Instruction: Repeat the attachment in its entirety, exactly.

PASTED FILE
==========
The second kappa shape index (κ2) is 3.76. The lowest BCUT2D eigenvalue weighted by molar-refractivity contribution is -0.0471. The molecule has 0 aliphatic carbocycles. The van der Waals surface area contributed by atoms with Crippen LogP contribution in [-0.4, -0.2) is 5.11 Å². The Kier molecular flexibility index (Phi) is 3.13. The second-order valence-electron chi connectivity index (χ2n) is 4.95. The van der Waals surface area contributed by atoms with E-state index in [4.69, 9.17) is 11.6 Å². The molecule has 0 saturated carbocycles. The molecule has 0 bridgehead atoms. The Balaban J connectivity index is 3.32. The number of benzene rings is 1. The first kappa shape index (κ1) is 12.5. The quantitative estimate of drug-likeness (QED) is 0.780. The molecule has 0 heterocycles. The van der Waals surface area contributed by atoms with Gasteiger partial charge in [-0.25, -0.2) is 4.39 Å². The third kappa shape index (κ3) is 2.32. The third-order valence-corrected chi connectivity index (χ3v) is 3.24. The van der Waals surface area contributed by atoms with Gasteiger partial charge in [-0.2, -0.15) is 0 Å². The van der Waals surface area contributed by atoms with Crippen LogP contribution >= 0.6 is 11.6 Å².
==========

The second kappa shape index (κ2) is 3.76. The lowest BCUT2D eigenvalue weighted by molar-refractivity contribution is -0.0471. The molecule has 0 aliphatic carbocycles. The van der Waals surface area contributed by atoms with Crippen LogP contribution in [-0.4, -0.2) is 5.11 Å². The Kier molecular flexibility index (Phi) is 3.13. The second-order valence-electron chi connectivity index (χ2n) is 4.95. The van der Waals surface area contributed by atoms with E-state index in [4.69, 9.17) is 11.6 Å². The molecule has 0 saturated carbocycles. The molecule has 0 bridgehead atoms. The Balaban J connectivity index is 3.32. The number of benzene rings is 1. The first kappa shape index (κ1) is 12.5. The quantitative estimate of drug-likeness (QED) is 0.780. The molecule has 0 heterocycles. The van der Waals surface area contributed by atoms with Gasteiger partial charge in [-0.25, -0.2) is 4.39 Å². The third kappa shape index (κ3) is 2.32. The third-order valence-corrected chi connectivity index (χ3v) is 3.24. The van der Waals surface area contributed by atoms with Gasteiger partial charge in [-0.2, -0.15) is 0 Å². The van der Waals surface area contributed by atoms with Crippen LogP contribution >= 0.6 is 11.6 Å².